The Review Cycle Time represents the average time spent by your team in a review activity in your specified time frame.
Review Time = Last Approval - Last Commit Activity
Last Approval: Last event in a review process before a merge happens. This is typically the last approval date.
Last Commit Activity: Last commit date before the first review activity or an explicit review is requested.
How to use Athenian to improve the review process
The main review dashboard shows you a timeline, which tells you how the amount of time your teams have spent on review items has changed across your chosen date range. It also shows you the distribution of Pull Request Cycle Times.
You'll be able to see, at a glance:
The overall amount of time your team has spent Reviewing Items in your chosen date range;
The total proportion of your Cycle Time taken up by review processes;
The total number of Pull Requests reviewed in your chosen time frame;
The total number of Reviewers and the distribution of Review Time per repository;
Review Metrics and Insights
Scroll down and you'll see some key insights concerning your review data.
You can also switch to a view of the data itself, with crucial information about each of the Pull Requests included in your chosen timeframe.
In Pull Requests tab the data can be filtered based on the current review status:
Code Reviews Per Repository
This shows you which repositories are having the most review requests.
The color-coded bar chart shows you the number of Pull Requests reviewed vs. the number of Pull Requests not reviewed for each repository.
Review Time Per Repository
Here you can see which repositories have the highest average review times, allowing you to identify patterns across repositories.
Wait Time for First Review
This will show you how the Wait Time for First Review, meaning the average time for the code to to start to be reviewed, has changed over your chosen time period.
You will also see a figure for the average wait time for first review, and a percentage figure for the proportion of review time taken up by first reviews.
Code Review Engagement
Here you will see four timelines, all showing you how your teams’ workload in relation to reviews has changed across your chosen timeframe:
Pull requests reviewed;
Code review/pull request;
Review comments/pull request;
The first chart shows how your team members spent their time, with a ratio of unique Pull Requests Reviewed vs Pull Requests Created. This represents the work made by team members vs. review activities.
The second chart shows the total amount of comments over the total amount of Pull Requestes Reviewed. This represents how active developers have been in the review process.
⚠️ Please note ⚠️: Team metrics are always more valuable than individual metrics. Do not use the review activity metrics to rank individual developers. Instead, cross reference this information with other key metrics, including the Average Pull Request Cycle Time, to assess whether you should structure your teams differently to improve your processes.
🔎 What you to look for?
What’s the total Review Cycle Time? Is this connected with PRs Size or the number Participants per PR?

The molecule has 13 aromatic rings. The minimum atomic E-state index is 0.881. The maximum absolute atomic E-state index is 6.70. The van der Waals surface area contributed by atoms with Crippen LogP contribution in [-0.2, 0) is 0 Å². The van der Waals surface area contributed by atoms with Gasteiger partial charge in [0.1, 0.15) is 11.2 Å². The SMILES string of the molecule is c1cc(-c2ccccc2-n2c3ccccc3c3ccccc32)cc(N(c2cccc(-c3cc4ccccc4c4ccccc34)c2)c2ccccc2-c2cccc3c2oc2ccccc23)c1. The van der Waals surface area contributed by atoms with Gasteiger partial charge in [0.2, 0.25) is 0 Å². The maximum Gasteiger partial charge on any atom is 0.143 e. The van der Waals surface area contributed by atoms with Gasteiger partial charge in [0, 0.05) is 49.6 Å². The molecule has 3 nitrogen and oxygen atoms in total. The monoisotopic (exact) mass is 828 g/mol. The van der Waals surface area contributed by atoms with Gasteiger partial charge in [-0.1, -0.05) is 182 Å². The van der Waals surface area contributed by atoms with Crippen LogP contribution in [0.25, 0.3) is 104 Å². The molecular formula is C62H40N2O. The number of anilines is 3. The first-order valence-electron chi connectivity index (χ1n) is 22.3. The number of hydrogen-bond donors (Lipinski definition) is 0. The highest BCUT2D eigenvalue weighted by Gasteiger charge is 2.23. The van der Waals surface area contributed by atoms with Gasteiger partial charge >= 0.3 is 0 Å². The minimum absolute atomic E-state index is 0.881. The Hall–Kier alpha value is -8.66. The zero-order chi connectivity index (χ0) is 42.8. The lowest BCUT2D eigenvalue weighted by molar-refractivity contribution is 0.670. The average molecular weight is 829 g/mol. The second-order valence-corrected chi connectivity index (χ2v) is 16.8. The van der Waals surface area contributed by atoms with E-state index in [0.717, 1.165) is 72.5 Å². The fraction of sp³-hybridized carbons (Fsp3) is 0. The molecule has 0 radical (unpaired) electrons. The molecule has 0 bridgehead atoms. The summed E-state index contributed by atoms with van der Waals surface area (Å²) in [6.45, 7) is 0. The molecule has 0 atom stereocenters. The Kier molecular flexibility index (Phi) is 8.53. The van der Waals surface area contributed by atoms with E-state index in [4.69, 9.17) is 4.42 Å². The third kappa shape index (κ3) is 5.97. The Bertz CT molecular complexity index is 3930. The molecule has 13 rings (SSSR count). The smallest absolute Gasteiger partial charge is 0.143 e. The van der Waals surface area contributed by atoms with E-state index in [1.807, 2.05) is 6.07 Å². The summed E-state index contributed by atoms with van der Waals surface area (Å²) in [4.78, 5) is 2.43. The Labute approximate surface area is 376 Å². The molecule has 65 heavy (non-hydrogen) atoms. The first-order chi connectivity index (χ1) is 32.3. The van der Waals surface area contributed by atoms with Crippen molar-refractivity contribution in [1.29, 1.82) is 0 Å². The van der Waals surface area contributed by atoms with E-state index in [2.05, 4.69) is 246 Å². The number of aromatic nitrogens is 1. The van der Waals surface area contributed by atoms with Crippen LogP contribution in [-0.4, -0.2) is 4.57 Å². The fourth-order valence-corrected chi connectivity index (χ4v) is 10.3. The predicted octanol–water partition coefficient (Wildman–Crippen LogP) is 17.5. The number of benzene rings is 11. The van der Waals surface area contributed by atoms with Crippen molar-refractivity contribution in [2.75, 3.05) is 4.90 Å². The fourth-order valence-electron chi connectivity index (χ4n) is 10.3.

What's the time until the First Review? What's the percentage of that time when compared with the Review Cycle Time?
How many Code Reviews are in flight? How many comments are happening per review process?
Is the time spent by teams in Code Reviews increasing? According to the Review Activity section is there a person acting as a bottleneck? Do code review times change per repo, indicating that there may be blockers on reviews that are dependent on different teams?
What are the PRs with the longest time in code review? Is the team aware why this is happening?
Did the team see an increase in the number of contributors? Does the impact in the Code Review Engagement section reflect in the Pull Request Review Time?
🚀 Actions to improve
If PRs are big and they are impacting the review time, try to create smaller and independent Pull Requests. Pick the largest item in the next sprint and ensure it can be delivered in more than two tasks, each one with its own Pull Request and, if possible, with a different developer. TDD, API first and other development patterns can help here.
Deal with this at the product level, by breaking stories in smaller value increments. Then deal with it at the execution level by leveraging code deployment independent of feature delivery.
Check the Time for first Review periodically and use dailies to ensure developers are doing code reviews in a timely manner.
Create specific review time slots, before and after meetings, to keep the review process flowing. Ensure small PRs are reviewed as soon as possible when team members are interrupted. For larger PRs plan time for the reviews.
Ensure the teams finish the pending reviews before moving on to new items. To track that, look at the number of Pull Requests in the following states: Review Submitted, Changes Requested or Review Required.
When you have complex Pull Requests, or Pull Requests with more than 10 review activities use Zoom to do live code reviews and mob reviews. This will decrease the review time while also supporting better knowledge transfer.
It's also a good idea to use these activities to define common code review guidelines, ensuring team members are more effective at reviewing and also more effective preparing the Pull Request to be reviewed.